In a statement emailed to the Gazette, Lambert’s Cove Inn owners John and Keya Cain acknowledged the wedding featured in the Vogue article took place at the hotel, but would not confirm that the wedding was the source of the Covid cluster. However, the Gazette has confirmed the link with two people with direct knowledge of it.

In the statement, the inn owners said: “As a family-owned inn, restaurant and event venue, we have gone above and beyond to follow CDC and state guidelines regarding Covid-related safety measures.

“For example, we have consistently adhered to size limits for events and ensured our staff follow mask and social distancing requirements,” the statement continues. “We have also informed all our guests of mask wearing and out-of-state travel requirements and enforced these to the extent possible. The health and safety of our staff and guests are our top priority.”

The owners said the wedding featured in the article did include coronavirus safety precautions, although dozens of photos from the Vogue article showed scarce mask use and no social distancing among guests.

“The intimate outdoors wedding featured in the Vogue article consisted of an extended family group that was sharing living quarters off property as a ‘bubble’ of contacts,” the Cains wrote. “As mentioned in the article, they followed CDC guidance and provided masks to their guests at the ceremony entrance. It is our understanding that they only removed masks while eating and taking wedding photos for their Vogue article, and this only occurred outdoors.”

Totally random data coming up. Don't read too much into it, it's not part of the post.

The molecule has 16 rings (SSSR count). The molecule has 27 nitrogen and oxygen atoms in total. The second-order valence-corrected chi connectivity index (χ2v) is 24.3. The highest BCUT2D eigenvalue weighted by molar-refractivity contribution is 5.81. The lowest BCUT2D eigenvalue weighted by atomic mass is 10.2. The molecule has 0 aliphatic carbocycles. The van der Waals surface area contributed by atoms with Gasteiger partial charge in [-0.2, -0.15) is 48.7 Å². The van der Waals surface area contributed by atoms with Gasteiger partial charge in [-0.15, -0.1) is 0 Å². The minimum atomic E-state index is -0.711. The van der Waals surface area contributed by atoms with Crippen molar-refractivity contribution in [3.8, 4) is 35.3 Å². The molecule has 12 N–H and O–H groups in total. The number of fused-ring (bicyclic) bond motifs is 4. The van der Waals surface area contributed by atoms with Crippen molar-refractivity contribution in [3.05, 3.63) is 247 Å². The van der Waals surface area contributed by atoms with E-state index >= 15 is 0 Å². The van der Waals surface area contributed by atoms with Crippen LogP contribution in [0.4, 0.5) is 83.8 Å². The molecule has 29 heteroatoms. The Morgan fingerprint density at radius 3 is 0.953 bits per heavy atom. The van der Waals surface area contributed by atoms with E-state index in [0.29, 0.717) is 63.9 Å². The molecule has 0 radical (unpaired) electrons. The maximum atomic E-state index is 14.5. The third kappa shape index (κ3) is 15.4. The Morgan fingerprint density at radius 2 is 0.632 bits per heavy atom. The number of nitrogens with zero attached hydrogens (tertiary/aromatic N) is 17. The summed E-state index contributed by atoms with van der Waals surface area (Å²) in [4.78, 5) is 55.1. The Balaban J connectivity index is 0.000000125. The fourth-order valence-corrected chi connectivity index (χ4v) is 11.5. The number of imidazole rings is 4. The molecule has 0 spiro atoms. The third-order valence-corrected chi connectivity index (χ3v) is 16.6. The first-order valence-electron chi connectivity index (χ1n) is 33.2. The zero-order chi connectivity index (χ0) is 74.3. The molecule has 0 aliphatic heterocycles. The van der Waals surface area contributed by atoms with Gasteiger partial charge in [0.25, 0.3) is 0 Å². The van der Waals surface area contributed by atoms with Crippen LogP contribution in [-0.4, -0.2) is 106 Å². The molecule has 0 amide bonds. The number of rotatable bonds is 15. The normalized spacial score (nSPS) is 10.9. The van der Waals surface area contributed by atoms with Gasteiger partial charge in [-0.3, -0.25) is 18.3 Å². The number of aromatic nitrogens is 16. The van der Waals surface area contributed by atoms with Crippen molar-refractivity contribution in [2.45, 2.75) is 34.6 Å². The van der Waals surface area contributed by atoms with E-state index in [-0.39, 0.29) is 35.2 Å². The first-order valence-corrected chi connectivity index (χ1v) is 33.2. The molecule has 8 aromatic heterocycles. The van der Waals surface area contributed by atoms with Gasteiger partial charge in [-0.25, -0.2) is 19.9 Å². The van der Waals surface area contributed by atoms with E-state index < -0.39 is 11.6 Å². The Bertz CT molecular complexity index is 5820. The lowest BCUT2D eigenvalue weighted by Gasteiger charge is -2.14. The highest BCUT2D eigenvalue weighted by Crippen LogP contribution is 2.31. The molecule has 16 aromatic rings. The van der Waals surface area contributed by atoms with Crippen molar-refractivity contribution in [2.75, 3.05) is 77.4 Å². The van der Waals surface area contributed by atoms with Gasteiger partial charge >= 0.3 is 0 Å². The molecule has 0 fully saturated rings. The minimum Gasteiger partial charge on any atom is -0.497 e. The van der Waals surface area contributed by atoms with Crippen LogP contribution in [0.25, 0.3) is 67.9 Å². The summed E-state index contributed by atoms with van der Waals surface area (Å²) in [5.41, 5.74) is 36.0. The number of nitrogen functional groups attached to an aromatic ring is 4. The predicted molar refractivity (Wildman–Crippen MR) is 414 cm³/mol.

The coronavirus-related fallout from the wedding was reported by the Gazette in late October after public health officials had confirmed the cluster was traced to a Columbus Day weekend wedding on the Vineyard. Health officials said at the time that wedding guests did not violate state guidelines for outdoor gatherings, but they did violate interstate travel rules which require anyone coming from outside Massachusetts to fill out of travel form and either quarantine for 14 days or provide proof of a negative test. By the time the cluster had been identified, the wedding guests had returned to their home states, so no fines were issued, health authorities said.

The first positive cases from the event were tested off-Island, with health officials later tracing the connection back to the Vineyard.